“Our federal government is on the trajectory to fully decriminalize prostitution … We already have johns who act with impunity …and this will lead to brothels in every community. We are headed for hundreds of (Robert) Picktons (at this rate),” continued Peters.

But even in the darkest of places, the smallest bit of light helps. And Peters says Chilliwack is primed to be a leader in ridding the province of this criminal blight.

“You have a great detachment here, work with them!” exclaimed Peters, who met with each of the city’s four watches over the course of a month to make her presentation. “Don’t take (issues) on personally, get the police involved.

“I hear all the time from police, ‘We just don’t get the reports.’ So I beg of you, report it,” Peters continued.

And while the police reports help tremendously, Peters says the other aspect of ending this pandemic is ensuring a community has the right services to help victims escape with their lives.

Having seen a lot in her career with the RCMP, Christensen says one of the most important things that she walked away from Peters’ presentation with was the resources we have available at our fingertips.

“It opened my eyes to the services we have,” said the community-based officer. “The possibility of help is there.”

For more information on the services Chilliwack has to offer, visit the local services website at www.comserv.bc.ca, or the Child and Youth services website: childandyouth.com.


@SarahGawdin
Sarah.Gawdin@theprogress.com

Like us on Facebook and follow us on Twitter.

Just Posted

Children’s drawings brighten up Chilliwack business

Student artwork chosen for exterior vinyl wrap at graphics company

New Chilliwack film fest showcases teen cinematography

The inaugural Chilliwack Student Film Festival is open to kids in Grades 9 to 12

GW Graham students earn top award at Kiwanis convention

Key Club members logged 1,800 volunteer hours helping kids locally and globally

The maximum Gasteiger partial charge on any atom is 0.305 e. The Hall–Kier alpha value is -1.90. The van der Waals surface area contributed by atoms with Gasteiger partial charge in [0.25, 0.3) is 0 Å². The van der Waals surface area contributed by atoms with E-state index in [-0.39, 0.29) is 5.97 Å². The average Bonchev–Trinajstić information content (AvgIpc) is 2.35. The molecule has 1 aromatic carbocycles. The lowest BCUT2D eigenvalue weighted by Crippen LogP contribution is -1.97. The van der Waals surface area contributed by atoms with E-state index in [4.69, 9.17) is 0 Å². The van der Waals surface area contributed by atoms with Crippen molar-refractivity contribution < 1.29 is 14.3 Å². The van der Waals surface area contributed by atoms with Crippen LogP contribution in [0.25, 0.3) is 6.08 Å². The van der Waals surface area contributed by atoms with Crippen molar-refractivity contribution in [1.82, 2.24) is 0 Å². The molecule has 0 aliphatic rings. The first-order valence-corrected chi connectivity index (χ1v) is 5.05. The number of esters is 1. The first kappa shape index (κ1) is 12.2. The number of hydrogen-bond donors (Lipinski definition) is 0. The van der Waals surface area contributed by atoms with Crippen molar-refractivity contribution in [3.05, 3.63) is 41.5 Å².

Bucket-list flight for Chilliwack grandmother

Hampton House resident treated to a beautiful plane ride in Moments that Matter

Midway companies all booked during fair dates Chilliwack council hears

Fair Board explains to council why midway won’t be back in the ‘Wack any time soon

VIDEO: RCMP reveal five kids hit in deadly B.C. crash

The children range in age from six to 17.

Stranger climbs onto B.C. family’s second-floor balcony, lights fire in barbecue

Incident in Abbotsford terrifies family with two-year-old boy

British Columbians are paying more for booze but also broccoli

Victoria’s inflation was 2.3 per cent, a tick above Vancouver’s of 2.2 per cent

UPDATED: Three dead in Surrey crash: police

Single-vehicle crash occurred around 10:30 a.m., police remain on-scene

Eviction halted for B.C. woman deemed ‘too young’ for seniors’ home

Zoe Nagler, 46, had been given notice after living in the seniors complex in Comox for six years

Coroner’s inquest announced for Victoria teen’s overdose death

Elliot Eurchuk was 16 years old when he died of an opioid overdose at his Oak Bay home

Military officer accused of sexual misconduct, drunkenness in B.C., Alberta

Warrant Officer Jarvis Kevin Malone is charged under the National Defence Act

Harbour Air to convert to all-electric seaplanes

Seaplane company to modify fleet with a 750-horsepower electric motor

Sailings cancelled after BC Ferries boat hits Langdale terminal

The Queen of Surrey is stuck on the dock, causing delays to Horseshoe Bay trips

Most Read